$$x(n)=\sum_{k=0}^{N-1}X'(k)e^{j\frac{2 \pi}{N}kn}$$ $$n=0, 1, \dots, L-1$$

Equation 3

where $$X'(k)$$ denotes the weight used for the complex exponential $$e^{j \frac{2 \pi}{N}kn}$$. Equation 3 is equivalent to the following set of equations

$$x(0)=X'(0)+X'(1)+X'(2)+ \dots +X'(N-1)$$

$$x(1)=X'(0)+X'(1)e^{j\frac{2 \pi}{N}}+X'(2)e^{j\frac{2\pi}{N}2}+ \dots +X'(N-1)e^{j\frac{2\pi}{N}(N-1)}$$

$$x(2)=X'(0)+X'(1)e^{j\frac{2\pi}{N}2}+X'(2)e^{j\frac{2\pi}{N}2\times 2}+ \dots +X'(N-1)e^{j\frac{2\pi}{N}(N-1)\times 2}$$

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$$x(L-1)=X'(0)+X'(1)e^{j\frac{2\pi}{N}(L-1)}+X'(2)e^{j\frac{2\pi}{N}2\times(L-1)}+ \dots +X'(N-1)e^{j\frac{2\pi}{N}(N-1)\times(L-1)}$$

Equation 4

For a given $$L$$ and $$N$$, the values of complex exponentials are known and, having the value of the time-domain signal, we can calculate the coefficients $$X'(k)$$. The number of time-domain samples, $$L$$, gives the number of equations in the above set of equations, and the number of frequency-domain samples of $$X(e^{j\omega})$$ determines the number of unknowns in Equation 4. With $$L=N$$, there are $$N$$ linearly independent equations to find the $$N$$ unknowns, $$X'(k)$$.

Assuming $$L=N=8$$, we can find the matrix form of Equation 4 and use MATLAB to find the unknowns:

 $$k$$ $$0$$ $$1$$ $$2$$ $$3$$ $$4$$ $$5$$ $$6$$ $$7$$ $$X'(k)$$ $$0$$ $$-0.5j$$ $$0.1083-0.0625j$$ $$0$$ $$0$$ $$0$$ $$0.1083+0.0625j$$ $$0.5j$$

What is the interpretation of this analysis? We decomposed the sequence $$x(n)$$ into a sum of complex exponentials given by Equation 3. Let’s substitute the results in the mentioned equation. With $$L=N=8$$ and omitting the exponentials with zero coefficients according to the above table, we obtain

$$x(n)=X'(1)e^{j\frac{2 \pi}{8}n}+X'(2)e^{j\frac{2\pi}{8}2n}+X'(6)e^{j\frac{2\pi}{8}6n}+X'(7)e^{j\frac{2\pi}{8}7n}$$

Since these exponential functions are periodic with $$N=8$$, we can further simplify this equation. For example, $$e^{j\frac{2\pi}{8}7n}$$ is equal to $$e^{j\frac{2\pi}{8}(8-1)n}=e^{j\frac{2\pi}{8}8n}e^{-j\frac{2\pi}{8}n}=e^{-j\frac{2\pi}{8}n}$$. After simplifying and rearranging the terms of the above equation, we have

$$x(n)=X'(1)e^{j\frac{2\pi}{8}n}+X'(7)e^{-j\frac{2\pi}{8}n}+X'(2)e^{j\frac{2\pi}{8}2n}+X'(6)e^{-j\frac{2\pi}{8}2n}$$

Finally, we obtain

$$x(n)=sin(\frac{2\pi}{8}n)+0.125sin(\frac{4\pi}{8}n)+0.2166cos(\frac{4\pi}{8}n)=sin(\frac{2\pi}{8}n)+0.25sin(\frac{4\pi}{8}n+3\frac{\pi}{3})$$

Equation 5

This shows that $$x(n)$$ can be represented by two components, one at the normalized frequency of $$\frac{2\pi}{8}$$ with an amplitude of $$1$$ and the other at $$\frac{4\pi}{8}$$ with an amplitude of $$0.25$$. These frequencies are normalized; if the sampling frequency is $$f_s=8000$$ samples/second, we obtain the frequency of these two components as $$f_1=\frac{2\pi}{8}\frac{f_s}{2\pi}=1 kHz$$ and $$f_2=\frac{4\pi}{8}\frac{f_s}{2\pi}=2 kHz$$.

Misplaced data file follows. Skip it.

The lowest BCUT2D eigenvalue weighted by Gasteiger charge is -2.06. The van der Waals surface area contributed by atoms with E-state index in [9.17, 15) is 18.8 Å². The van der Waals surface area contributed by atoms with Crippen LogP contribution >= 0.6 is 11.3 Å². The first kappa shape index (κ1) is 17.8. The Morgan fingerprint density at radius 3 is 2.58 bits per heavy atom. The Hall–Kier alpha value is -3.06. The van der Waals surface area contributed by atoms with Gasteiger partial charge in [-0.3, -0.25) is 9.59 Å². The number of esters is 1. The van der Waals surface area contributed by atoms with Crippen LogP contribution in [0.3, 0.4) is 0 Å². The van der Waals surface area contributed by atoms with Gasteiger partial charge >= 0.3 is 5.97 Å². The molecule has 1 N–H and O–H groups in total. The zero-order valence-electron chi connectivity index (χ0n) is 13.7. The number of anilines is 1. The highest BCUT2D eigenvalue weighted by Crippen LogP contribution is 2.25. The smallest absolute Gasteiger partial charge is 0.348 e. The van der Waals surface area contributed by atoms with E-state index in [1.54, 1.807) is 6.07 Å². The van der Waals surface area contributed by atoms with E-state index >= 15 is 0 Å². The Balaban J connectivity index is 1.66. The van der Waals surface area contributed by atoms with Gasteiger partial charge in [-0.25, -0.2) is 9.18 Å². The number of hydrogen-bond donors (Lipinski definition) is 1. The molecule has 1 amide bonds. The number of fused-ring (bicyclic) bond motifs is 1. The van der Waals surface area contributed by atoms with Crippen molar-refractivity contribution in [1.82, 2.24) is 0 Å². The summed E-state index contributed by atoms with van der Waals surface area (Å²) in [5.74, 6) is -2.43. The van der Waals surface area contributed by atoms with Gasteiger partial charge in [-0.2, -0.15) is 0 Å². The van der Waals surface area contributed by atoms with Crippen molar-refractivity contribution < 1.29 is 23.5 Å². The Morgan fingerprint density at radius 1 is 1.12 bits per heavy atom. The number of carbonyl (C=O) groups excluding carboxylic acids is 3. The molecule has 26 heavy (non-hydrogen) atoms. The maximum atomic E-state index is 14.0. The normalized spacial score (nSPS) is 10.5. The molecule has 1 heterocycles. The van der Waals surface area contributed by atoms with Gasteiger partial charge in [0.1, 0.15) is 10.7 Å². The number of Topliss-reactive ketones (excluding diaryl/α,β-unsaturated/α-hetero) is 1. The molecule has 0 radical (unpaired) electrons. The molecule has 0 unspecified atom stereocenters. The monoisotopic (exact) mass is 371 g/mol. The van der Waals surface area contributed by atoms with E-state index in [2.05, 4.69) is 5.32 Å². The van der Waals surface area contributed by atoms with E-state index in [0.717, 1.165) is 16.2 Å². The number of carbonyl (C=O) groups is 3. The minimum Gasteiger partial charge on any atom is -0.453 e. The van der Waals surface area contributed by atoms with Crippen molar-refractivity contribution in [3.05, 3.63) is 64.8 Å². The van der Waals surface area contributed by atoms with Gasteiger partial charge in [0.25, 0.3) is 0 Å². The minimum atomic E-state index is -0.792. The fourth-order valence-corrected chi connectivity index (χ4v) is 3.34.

Let’s summarize what we have discussed so far. We started with a continuous-time signal and used a finite number of samples to analyze the frequency content of this continuous-time signal. We saw that the problem of decomposing this discrete sequence boils down to solving a set of linear equations. In the case of this article’s simple example, we even simplified the result (Equation 5) and obtained an explicit equation for $$x(n)$$.

There is one point which needs further attention. The analysis started with a sequence of length eight which is shown in Figure 3. Clearly, we know the value of $$x(n)$$ for $$n=0, \dots, 7$$, but we don’t know $$x(n)$$ outside of this range. The above analysis is actually looking for a sum of complex exponentials which can reproduce the values of $$x(n)$$ for $$n=0, \dots, 7$$. Let’s examine Equation 5 outside of this range. To avoid ambiguity, we refer to the sequence given by Equation 5 as $$p(n)$$. $$p(n)$$, shown in Figure 4, is a periodic function with $$N=8$$. As shown in this figure, the values of the original $$x(n)$$ will be repeated every $$8$$ samples. In other words, while we could represent $$x(n)$$ using some complex exponentials, the obtained representation is periodic, and $$x(n)$$ is equal to $$p(n)$$ only in one period. When developing, discussing, and applying the DFT, always remember that we are achieving a representation of the finite-duration sequence using a periodic sequence, where the values in one period of this periodic sequence are equal to those in the finite-duration sequence.